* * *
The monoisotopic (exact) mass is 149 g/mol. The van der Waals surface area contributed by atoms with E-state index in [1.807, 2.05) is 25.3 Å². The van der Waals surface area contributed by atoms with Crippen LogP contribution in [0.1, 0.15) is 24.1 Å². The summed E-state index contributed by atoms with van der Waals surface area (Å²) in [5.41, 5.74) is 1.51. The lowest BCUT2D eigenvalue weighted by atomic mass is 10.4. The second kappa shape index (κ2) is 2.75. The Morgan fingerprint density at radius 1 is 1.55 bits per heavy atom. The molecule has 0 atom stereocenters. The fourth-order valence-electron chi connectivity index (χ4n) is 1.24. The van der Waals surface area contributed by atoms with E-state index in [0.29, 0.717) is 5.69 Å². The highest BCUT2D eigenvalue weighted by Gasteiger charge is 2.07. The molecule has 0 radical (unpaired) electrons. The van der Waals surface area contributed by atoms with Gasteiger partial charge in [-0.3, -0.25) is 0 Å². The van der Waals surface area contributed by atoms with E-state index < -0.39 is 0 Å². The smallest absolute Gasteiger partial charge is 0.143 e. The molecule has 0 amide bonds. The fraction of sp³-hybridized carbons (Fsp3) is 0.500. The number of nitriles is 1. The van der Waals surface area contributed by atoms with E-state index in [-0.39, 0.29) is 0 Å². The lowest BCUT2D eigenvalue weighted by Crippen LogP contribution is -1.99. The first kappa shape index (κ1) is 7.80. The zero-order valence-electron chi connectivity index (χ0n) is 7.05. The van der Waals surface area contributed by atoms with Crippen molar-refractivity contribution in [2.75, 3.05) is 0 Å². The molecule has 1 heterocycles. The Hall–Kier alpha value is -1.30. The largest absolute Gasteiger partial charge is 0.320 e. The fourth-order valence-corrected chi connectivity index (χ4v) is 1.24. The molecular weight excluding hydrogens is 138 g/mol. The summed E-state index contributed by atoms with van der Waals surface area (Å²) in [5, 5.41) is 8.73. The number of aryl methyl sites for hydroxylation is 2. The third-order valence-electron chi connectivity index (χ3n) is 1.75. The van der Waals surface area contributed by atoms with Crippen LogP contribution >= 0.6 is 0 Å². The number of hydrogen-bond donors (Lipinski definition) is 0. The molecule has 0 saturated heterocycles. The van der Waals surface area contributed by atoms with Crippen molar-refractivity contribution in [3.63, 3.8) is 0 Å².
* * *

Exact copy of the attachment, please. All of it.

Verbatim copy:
The monoisotopic (exact) mass is 149 g/mol. The van der Waals surface area contributed by atoms with E-state index in [1.807, 2.05) is 25.3 Å². The van der Waals surface area contributed by atoms with Crippen LogP contribution in [0.1, 0.15) is 24.1 Å². The summed E-state index contributed by atoms with van der Waals surface area (Å²) in [5.41, 5.74) is 1.51. The lowest BCUT2D eigenvalue weighted by atomic mass is 10.4. The second kappa shape index (κ2) is 2.75. The Morgan fingerprint density at radius 1 is 1.55 bits per heavy atom. The molecule has 0 atom stereocenters. The fourth-order valence-electron chi connectivity index (χ4n) is 1.24. The van der Waals surface area contributed by atoms with E-state index in [0.29, 0.717) is 5.69 Å². The highest BCUT2D eigenvalue weighted by Gasteiger charge is 2.07. The molecule has 0 radical (unpaired) electrons. The van der Waals surface area contributed by atoms with Gasteiger partial charge in [-0.3, -0.25) is 0 Å². The van der Waals surface area contributed by atoms with E-state index < -0.39 is 0 Å². The smallest absolute Gasteiger partial charge is 0.143 e. The molecule has 0 amide bonds. The fraction of sp³-hybridized carbons (Fsp3) is 0.500. The number of nitriles is 1. The van der Waals surface area contributed by atoms with E-state index in [-0.39, 0.29) is 0 Å². The lowest BCUT2D eigenvalue weighted by Crippen LogP contribution is -1.99. The first kappa shape index (κ1) is 7.80. The zero-order valence-electron chi connectivity index (χ0n) is 7.05. The van der Waals surface area contributed by atoms with Crippen molar-refractivity contribution in [2.75, 3.05) is 0 Å². The molecule has 1 heterocycles. The Hall–Kier alpha value is -1.30. The largest absolute Gasteiger partial charge is 0.320 e. The fourth-order valence-corrected chi connectivity index (χ4v) is 1.24. The molecular weight excluding hydrogens is 138 g/mol. The summed E-state index contributed by atoms with van der Waals surface area (Å²) in [5, 5.41) is 8.73. The number of aryl methyl sites for hydroxylation is 2. The third-order valence-electron chi connectivity index (χ3n) is 1.75. The van der Waals surface area contributed by atoms with Crippen LogP contribution >= 0.6 is 0 Å². The number of hydrogen-bond donors (Lipinski definition) is 0. The molecule has 0 saturated heterocycles. The van der Waals surface area contributed by atoms with Crippen molar-refractivity contribution in [3.63, 3.8) is 0 Å².